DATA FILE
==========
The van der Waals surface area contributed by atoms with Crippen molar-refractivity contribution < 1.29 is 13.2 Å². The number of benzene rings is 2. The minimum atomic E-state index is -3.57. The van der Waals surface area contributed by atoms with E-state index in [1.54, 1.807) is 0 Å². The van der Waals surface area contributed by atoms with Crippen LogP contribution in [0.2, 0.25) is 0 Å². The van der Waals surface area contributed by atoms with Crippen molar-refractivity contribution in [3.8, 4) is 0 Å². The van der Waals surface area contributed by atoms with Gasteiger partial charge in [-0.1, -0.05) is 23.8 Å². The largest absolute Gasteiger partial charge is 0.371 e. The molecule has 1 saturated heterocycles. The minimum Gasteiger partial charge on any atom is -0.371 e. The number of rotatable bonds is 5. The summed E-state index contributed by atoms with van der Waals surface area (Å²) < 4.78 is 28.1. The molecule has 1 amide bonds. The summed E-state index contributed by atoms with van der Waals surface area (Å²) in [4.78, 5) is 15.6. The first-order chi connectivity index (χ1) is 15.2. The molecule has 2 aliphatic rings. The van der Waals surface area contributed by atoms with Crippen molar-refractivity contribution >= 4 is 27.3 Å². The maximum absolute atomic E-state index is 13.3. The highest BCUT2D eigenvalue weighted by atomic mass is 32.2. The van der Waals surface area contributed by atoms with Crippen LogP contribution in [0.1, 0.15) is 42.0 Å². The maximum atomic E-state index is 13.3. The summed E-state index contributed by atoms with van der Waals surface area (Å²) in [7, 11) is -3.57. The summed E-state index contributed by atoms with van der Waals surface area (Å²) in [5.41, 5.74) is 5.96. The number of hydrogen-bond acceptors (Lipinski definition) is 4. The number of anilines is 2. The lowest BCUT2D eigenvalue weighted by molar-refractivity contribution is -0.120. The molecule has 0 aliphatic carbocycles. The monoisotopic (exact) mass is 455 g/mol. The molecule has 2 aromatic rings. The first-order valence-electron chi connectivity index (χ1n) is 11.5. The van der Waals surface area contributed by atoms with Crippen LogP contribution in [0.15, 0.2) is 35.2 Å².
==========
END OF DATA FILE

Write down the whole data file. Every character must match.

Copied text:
The van der Waals surface area contributed by atoms with Crippen molar-refractivity contribution < 1.29 is 13.2 Å². The number of benzene rings is 2. The minimum atomic E-state index is -3.57. The van der Waals surface area contributed by atoms with E-state index in [1.54, 1.807) is 0 Å². The van der Waals surface area contributed by atoms with Crippen LogP contribution in [0.2, 0.25) is 0 Å². The van der Waals surface area contributed by atoms with Crippen molar-refractivity contribution in [3.8, 4) is 0 Å². The van der Waals surface area contributed by atoms with Gasteiger partial charge in [-0.1, -0.05) is 23.8 Å². The largest absolute Gasteiger partial charge is 0.371 e. The molecule has 1 saturated heterocycles. The minimum Gasteiger partial charge on any atom is -0.371 e. The number of rotatable bonds is 5. The summed E-state index contributed by atoms with van der Waals surface area (Å²) < 4.78 is 28.1. The molecule has 1 amide bonds. The summed E-state index contributed by atoms with van der Waals surface area (Å²) in [4.78, 5) is 15.6. The first-order chi connectivity index (χ1) is 15.2. The molecule has 2 aliphatic rings. The van der Waals surface area contributed by atoms with Crippen molar-refractivity contribution >= 4 is 27.3 Å². The maximum absolute atomic E-state index is 13.3. The highest BCUT2D eigenvalue weighted by atomic mass is 32.2. The van der Waals surface area contributed by atoms with Crippen LogP contribution in [0.1, 0.15) is 42.0 Å². The maximum atomic E-state index is 13.3. The summed E-state index contributed by atoms with van der Waals surface area (Å²) in [7, 11) is -3.57. The summed E-state index contributed by atoms with van der Waals surface area (Å²) in [5.41, 5.74) is 5.96. The number of hydrogen-bond acceptors (Lipinski definition) is 4. The number of anilines is 2. The lowest BCUT2D eigenvalue weighted by molar-refractivity contribution is -0.120. The molecule has 0 aliphatic carbocycles. The monoisotopic (exact) mass is 455 g/mol. The molecule has 2 aromatic rings. The first-order valence-electron chi connectivity index (χ1n) is 11.5. The van der Waals surface area contributed by atoms with Crippen LogP contribution in [0.15, 0.2) is 35.2 Å².